Police in Kansas City, Mo., canceled an Amber Alert Saturday for a missing 4-year-old girl.
Why does an AMBER Alert remain in effect for missing Haleigh Cummings in Florida after 25 days but the alert in Kansas City for abducted Allyson is cancelled one day later even though she remains missing? Why haven’t alerts been issued for her in adjoining states?
Kansas City police have canceled the Amber Alert for 3-year-old Allison Corrales, although the young girl and her father remain missing.
Authorities will continue searching for the pair, police Capt. Rich Lockhart said, but the incident is no longer classified as an Amber Alert. The urgent alerts lose effectiveness if kept in place more than 24 hours, he said.
Do all alerts lose their effectiveness or only those in Missouri? It isn’t uncommon for children to be found days later as a result of an active alert.
AMBER Alert activation criteria:
Law enforcement must confirm a child has been abducted.
The child must be age 17 years or younger.
Law enforcement must believe the child is in danger of serious bodily harm or death.
There is enough descriptive information about the child, abductor, and/or suspect’s vehicle to believe an immediate broadcast alert will help.
Allyson Corrales was last seen on March 6, 2009. She may be in the company of Luis Corrales. They may travel to Manassas, Virginia or Houston, Texas. A felony warrant has been issued for Luis after Allyson’s mother was found shot to death in her home.
CAUTION IS ADVISED
Her father is a “person of interest” in her disappearance. Should that designation be cancelled as well?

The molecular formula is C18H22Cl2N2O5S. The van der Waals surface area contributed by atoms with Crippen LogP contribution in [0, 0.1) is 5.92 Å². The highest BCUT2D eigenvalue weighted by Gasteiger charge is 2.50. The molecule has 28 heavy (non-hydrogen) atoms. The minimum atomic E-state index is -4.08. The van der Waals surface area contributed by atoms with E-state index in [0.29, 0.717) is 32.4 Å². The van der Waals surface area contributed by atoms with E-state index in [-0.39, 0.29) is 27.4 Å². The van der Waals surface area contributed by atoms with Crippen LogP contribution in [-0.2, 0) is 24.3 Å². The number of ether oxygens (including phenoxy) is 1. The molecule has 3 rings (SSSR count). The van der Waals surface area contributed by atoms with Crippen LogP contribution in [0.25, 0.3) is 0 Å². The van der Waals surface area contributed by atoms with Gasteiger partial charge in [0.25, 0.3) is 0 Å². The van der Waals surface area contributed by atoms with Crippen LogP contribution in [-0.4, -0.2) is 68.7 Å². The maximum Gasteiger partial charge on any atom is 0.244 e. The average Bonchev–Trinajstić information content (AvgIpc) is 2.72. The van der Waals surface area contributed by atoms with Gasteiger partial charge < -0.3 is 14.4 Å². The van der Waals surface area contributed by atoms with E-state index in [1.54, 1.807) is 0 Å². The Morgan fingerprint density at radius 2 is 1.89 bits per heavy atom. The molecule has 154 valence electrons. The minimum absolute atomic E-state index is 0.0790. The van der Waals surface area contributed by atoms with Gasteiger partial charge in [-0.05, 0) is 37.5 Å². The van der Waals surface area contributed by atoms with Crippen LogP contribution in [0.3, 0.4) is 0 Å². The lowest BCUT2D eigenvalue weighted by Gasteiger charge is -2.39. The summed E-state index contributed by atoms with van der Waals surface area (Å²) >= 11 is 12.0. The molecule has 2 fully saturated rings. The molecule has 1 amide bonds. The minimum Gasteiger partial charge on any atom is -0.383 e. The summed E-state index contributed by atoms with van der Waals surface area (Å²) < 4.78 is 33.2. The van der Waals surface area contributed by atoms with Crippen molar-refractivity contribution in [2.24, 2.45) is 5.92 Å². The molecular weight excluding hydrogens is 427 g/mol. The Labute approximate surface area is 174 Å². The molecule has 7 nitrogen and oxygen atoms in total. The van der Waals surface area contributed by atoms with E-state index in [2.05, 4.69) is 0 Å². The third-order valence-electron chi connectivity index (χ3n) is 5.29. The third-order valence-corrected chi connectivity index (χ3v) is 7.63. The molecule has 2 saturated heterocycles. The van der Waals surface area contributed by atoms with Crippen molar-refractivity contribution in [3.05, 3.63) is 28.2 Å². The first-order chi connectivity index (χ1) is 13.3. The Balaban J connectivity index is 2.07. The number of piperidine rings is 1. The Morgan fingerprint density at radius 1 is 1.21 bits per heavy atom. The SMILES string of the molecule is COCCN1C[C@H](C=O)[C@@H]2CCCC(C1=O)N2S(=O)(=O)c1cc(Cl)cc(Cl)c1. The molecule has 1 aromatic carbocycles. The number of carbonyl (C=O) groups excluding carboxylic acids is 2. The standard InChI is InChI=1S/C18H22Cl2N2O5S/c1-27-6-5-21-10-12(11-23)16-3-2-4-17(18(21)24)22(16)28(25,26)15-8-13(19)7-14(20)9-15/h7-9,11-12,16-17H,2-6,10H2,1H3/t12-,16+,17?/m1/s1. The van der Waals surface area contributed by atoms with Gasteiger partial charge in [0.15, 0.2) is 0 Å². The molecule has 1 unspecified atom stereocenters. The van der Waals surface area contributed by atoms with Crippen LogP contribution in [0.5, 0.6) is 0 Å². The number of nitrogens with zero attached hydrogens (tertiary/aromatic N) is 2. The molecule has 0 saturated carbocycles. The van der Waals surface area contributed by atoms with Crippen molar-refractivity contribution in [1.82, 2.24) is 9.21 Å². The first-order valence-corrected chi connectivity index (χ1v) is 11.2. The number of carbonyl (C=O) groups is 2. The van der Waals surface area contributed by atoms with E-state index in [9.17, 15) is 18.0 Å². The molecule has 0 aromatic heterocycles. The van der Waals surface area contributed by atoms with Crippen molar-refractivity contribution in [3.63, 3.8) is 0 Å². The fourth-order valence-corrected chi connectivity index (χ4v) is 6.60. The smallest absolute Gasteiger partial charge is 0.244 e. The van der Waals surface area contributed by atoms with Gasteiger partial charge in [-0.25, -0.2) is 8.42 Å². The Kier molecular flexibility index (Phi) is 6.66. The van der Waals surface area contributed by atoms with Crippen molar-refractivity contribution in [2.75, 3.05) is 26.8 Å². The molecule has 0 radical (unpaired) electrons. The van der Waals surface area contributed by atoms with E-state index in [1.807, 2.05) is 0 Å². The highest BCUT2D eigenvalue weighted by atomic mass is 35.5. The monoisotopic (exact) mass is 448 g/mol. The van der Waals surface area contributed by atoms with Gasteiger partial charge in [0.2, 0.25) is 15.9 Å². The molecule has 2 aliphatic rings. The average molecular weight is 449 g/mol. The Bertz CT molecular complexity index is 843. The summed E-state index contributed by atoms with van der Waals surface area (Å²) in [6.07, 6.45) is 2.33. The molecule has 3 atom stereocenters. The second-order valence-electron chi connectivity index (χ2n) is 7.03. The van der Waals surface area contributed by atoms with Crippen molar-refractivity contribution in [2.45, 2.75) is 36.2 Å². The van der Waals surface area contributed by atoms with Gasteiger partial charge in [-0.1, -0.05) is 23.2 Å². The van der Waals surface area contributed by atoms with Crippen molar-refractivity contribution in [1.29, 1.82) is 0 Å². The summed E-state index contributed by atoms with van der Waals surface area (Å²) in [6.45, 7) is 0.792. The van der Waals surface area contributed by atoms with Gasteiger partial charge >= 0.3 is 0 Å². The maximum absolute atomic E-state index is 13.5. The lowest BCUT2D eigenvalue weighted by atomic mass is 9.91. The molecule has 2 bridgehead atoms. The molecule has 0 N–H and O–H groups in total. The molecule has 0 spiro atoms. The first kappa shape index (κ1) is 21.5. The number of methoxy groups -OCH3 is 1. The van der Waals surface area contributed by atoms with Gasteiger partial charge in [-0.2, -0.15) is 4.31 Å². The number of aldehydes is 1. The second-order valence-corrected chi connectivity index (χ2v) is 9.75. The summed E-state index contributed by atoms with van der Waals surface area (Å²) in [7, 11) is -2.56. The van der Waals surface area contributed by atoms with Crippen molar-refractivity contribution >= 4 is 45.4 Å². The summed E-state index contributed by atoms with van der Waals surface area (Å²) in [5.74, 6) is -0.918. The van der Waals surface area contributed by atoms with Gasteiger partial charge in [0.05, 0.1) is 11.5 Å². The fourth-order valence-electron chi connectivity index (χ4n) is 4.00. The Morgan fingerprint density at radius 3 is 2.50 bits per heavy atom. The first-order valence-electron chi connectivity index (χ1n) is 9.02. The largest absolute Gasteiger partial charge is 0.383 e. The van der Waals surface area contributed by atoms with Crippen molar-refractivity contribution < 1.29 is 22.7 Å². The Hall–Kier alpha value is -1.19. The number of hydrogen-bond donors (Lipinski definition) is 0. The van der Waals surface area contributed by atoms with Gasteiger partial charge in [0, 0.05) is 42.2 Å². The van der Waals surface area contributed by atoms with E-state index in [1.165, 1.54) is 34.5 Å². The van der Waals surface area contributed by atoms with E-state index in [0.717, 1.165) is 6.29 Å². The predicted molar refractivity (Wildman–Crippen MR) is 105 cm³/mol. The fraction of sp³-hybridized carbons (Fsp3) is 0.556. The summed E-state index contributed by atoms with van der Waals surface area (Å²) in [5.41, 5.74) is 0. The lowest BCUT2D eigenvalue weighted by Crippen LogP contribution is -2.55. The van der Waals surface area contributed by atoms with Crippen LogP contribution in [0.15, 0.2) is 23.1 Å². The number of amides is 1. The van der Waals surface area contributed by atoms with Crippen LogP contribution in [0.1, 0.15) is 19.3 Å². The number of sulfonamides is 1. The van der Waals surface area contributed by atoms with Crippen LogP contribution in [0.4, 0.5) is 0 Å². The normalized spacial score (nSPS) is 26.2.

The Department of Justice has long maintained strong policies against identifying suspects in pending investigations. One major reason for this policy is lots of “suspects” turn out, as Mr. Lutner did, to be perfectly innocent – yet the stigma of the “suspect” label may linger after they are publicly exonerated. Or, worse, these “suspects” may never be publicly exonerated, even though internally, the investigators have come to believe they are innocent.
There’s no DOJ policy, to my knowledge, against identifying a “person of interest.” Yet the public is well-aware that “person of interest” is just a euphemism for “suspect.” As a result, the use of this term, especially in high-profile cases, has already caused serious harm and is sure to do so again in the future. DOJ should expand its policy to encompass “person of interest” – not just “suspect” – designations – and state, city and local police should follow suit.
Failing that, the Attorney General and his state counterparts should exercise their discretion to either stop or, at a minimum, severely limit the “person of interest” designation to those cases where public dissemination of a name serves an extremely compelling investigative function.
“He’s always loved his kids from what I’ve seen,” Jennifer Johnson, a cousin of the father, Michael Connolly, said this morning.
The search for Allyson continues while the AMBER Alert for Haleigh Cummings remains in effect.
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